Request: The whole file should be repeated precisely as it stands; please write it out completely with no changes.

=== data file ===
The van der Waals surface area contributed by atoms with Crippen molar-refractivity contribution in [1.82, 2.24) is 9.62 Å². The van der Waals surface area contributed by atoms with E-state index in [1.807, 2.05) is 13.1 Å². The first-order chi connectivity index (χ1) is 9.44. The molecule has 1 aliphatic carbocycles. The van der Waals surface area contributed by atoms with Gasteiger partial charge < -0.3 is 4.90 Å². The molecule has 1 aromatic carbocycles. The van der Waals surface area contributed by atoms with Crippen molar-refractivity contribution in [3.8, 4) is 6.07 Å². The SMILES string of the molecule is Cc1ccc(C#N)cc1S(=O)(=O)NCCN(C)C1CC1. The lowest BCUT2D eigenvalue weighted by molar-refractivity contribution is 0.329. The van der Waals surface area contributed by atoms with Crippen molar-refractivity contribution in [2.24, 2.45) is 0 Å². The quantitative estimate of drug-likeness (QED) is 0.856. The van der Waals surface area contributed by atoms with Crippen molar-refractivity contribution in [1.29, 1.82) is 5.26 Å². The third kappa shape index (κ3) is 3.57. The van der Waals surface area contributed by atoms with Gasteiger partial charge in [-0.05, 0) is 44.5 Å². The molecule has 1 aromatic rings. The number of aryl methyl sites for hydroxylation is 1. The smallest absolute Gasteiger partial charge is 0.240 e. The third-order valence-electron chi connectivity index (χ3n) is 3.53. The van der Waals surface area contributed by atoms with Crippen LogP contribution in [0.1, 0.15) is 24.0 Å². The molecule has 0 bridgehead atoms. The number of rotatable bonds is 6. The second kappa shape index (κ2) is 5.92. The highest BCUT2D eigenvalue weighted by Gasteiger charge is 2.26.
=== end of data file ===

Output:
The van der Waals surface area contributed by atoms with Crippen molar-refractivity contribution in [1.82, 2.24) is 9.62 Å². The van der Waals surface area contributed by atoms with E-state index in [1.807, 2.05) is 13.1 Å². The first-order chi connectivity index (χ1) is 9.44. The molecule has 1 aliphatic carbocycles. The van der Waals surface area contributed by atoms with Gasteiger partial charge < -0.3 is 4.90 Å². The molecule has 1 aromatic carbocycles. The van der Waals surface area contributed by atoms with Crippen molar-refractivity contribution in [3.8, 4) is 6.07 Å². The SMILES string of the molecule is Cc1ccc(C#N)cc1S(=O)(=O)NCCN(C)C1CC1. The lowest BCUT2D eigenvalue weighted by molar-refractivity contribution is 0.329. The van der Waals surface area contributed by atoms with Crippen molar-refractivity contribution in [2.24, 2.45) is 0 Å². The quantitative estimate of drug-likeness (QED) is 0.856. The van der Waals surface area contributed by atoms with Crippen molar-refractivity contribution in [1.29, 1.82) is 5.26 Å². The third kappa shape index (κ3) is 3.57. The van der Waals surface area contributed by atoms with Gasteiger partial charge in [-0.05, 0) is 44.5 Å². The molecule has 1 aromatic rings. The number of aryl methyl sites for hydroxylation is 1. The smallest absolute Gasteiger partial charge is 0.240 e. The third-order valence-electron chi connectivity index (χ3n) is 3.53. The van der Waals surface area contributed by atoms with Crippen LogP contribution in [0.1, 0.15) is 24.0 Å². The molecule has 0 bridgehead atoms. The number of rotatable bonds is 6. The second kappa shape index (κ2) is 5.92. The highest BCUT2D eigenvalue weighted by Gasteiger charge is 2.26.